Crinan Canal

Sailing the famous Crinan Canal provides a picturesque short-cut to the west coast, usually breaking their journey at one of the pontoons along the canal to take advantage of the pubs and hotels at Cairnbaan and Crinan.

The journey can be completed in as little as four hours or as much as a leisurely three-day cruise, taking in the scenery and nearby attractions.

Heading north from Loch Crinan you enter the wonderful sailing areas of lochs Craignish, Shuna and Melfort. Excellent marina facilities can be found toward the head of Loch Craignish at Ardfern Yacht Centre and at Craobh Marina on Loch Shuna. 

For those who prefer anchorages, there are numerous options in the area. These include up the east side of Loch Craignish, where shelter is again available from every wind angle, or the west side where you will also find the loch known locally as ‘The Lagoon’ which, thanks to the Craignish Lagoon Mooring Association, features a clean-bottom anchoring area defined between red and green buoys.

The Dorus Mor lies at the south end of the Craignish peninsula and forms the first of the important tidal gates in this area. A general comment is that, while the tides may be strong at times, they are predictable, and providing the visiting sailor can read a tide table and tidal stream atlas they should present no real difficulties.

Oban and the Firth of Lorne


Sailing to Oban, the Gateway to the Isles, is very popular as it has most major facilities and is the focal point for many sailing events during the season. Recently installed at the North Pier, a new facility allows visiting vessels to berth centrally and step ashore in the heart of Oban. Additional berthing and marina services are provided by Kerrera Marina on the nearby island of Kerrera. A short distance north of Oban there is another serviced marina at Dunstaffnage, also with an on-site bar and restaurant.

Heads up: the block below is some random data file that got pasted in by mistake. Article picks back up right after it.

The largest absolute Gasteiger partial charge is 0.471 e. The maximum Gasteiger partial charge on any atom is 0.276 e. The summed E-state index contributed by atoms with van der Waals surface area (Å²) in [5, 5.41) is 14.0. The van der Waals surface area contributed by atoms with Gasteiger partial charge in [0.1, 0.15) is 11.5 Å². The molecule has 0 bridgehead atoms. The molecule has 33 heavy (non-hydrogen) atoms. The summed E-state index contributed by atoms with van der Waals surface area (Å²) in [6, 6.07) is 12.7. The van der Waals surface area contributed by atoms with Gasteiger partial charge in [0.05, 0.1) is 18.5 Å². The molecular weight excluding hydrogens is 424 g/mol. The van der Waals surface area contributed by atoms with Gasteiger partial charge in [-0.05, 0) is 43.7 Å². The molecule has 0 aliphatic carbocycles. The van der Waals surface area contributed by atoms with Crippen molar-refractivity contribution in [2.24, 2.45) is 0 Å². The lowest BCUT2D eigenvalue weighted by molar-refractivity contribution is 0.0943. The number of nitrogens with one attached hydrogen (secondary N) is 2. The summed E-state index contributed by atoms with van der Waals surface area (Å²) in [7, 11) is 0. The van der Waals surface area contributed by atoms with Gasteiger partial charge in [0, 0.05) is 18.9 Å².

Wanting to go on a sailing trip from Oban? Come abroad on the luxurious yacht of Stravaigin Sailing and spend an unforgettable sailing holiday with your partner,  friends, or family. 

Sound of Mull and Tobermory

Tobermory is the main town on Mull and a popular tourist destination. A useful refuelling point for vessels and crew, it also has many famous watering holes as well as a distillery.

Tobermory has benefited from improvements to its pontoons and a modern shower block and toilets for visiting sailors in the harbour association building.

Sea eagles are a regular sight around Mull, while whales, basking sharks, dolphins and porpoise can also be seen.

Coll and Tiree

There are a number of route choices for those venturing west from Tobermory out of the Sound of Mull. The islands of Coll and Tiree involve open-water sailing and are often rewarded with a wealth of wildlife. 

Sailing the Mull of Kintyre

Those arriving from the Irish Sea via the North Channel and Mull of Kintyre, or those visiting from Northern Ireland, will usually sail through the Sound of Jura and make their first landfall at Islay, Jura or Gigha. All three have mooring facilities for the visiting sailor, while Islay also boasts pontoon facilities at Port Ellen. Jura has relatively new pontoons at Craighouse (suitable for dinghies) and has 16 moorings in the bay. Both Islay and Jura are well known for their distilleries; the former has eight and latter has one, most of which have their own moorings or small pontoons for visiting boats. Gigha has a reputation for fine sandy beaches and has also upgraded facilities for visiting sailors in recent years with a large number of serviced moorings and a short-stay pontoon with fine seafood available.

For those seeking a quiet anchorage for the night, Lowlandman’s Bay on the east of Jura offers shelter from most wind directions, while Loch Tarbert on the west side is a favourite with many local sailors. Seclusion is usually guaranteed, together with stunning sunsets and the opportunity to see the deer come down to the water’s edge in the evening, as well as otters hunting along the rocky shoreline.

Sailors remaining within the Sound of Jura have the option of venturing up West Loch Tarbert or lochs Sween and/or Caolisport on the eastern (mainland) side of the sound. West Loch Tarbert extends deep into the Kintyre peninsula, with the head of the loch being less than a mile from the harbour of Tarbert on the peninsula’s eastern side. There are a number of anchorages within the loch and an old pier at the eastern limit.

Sailing Scotland

We have partnered with Sail Scotland to help you plan your trip around Scotland's Adventure Coast. Here we have curated a list of marinas and harbours, lists of charter companies and sailing holidays plus suggestions for shoreside experiences.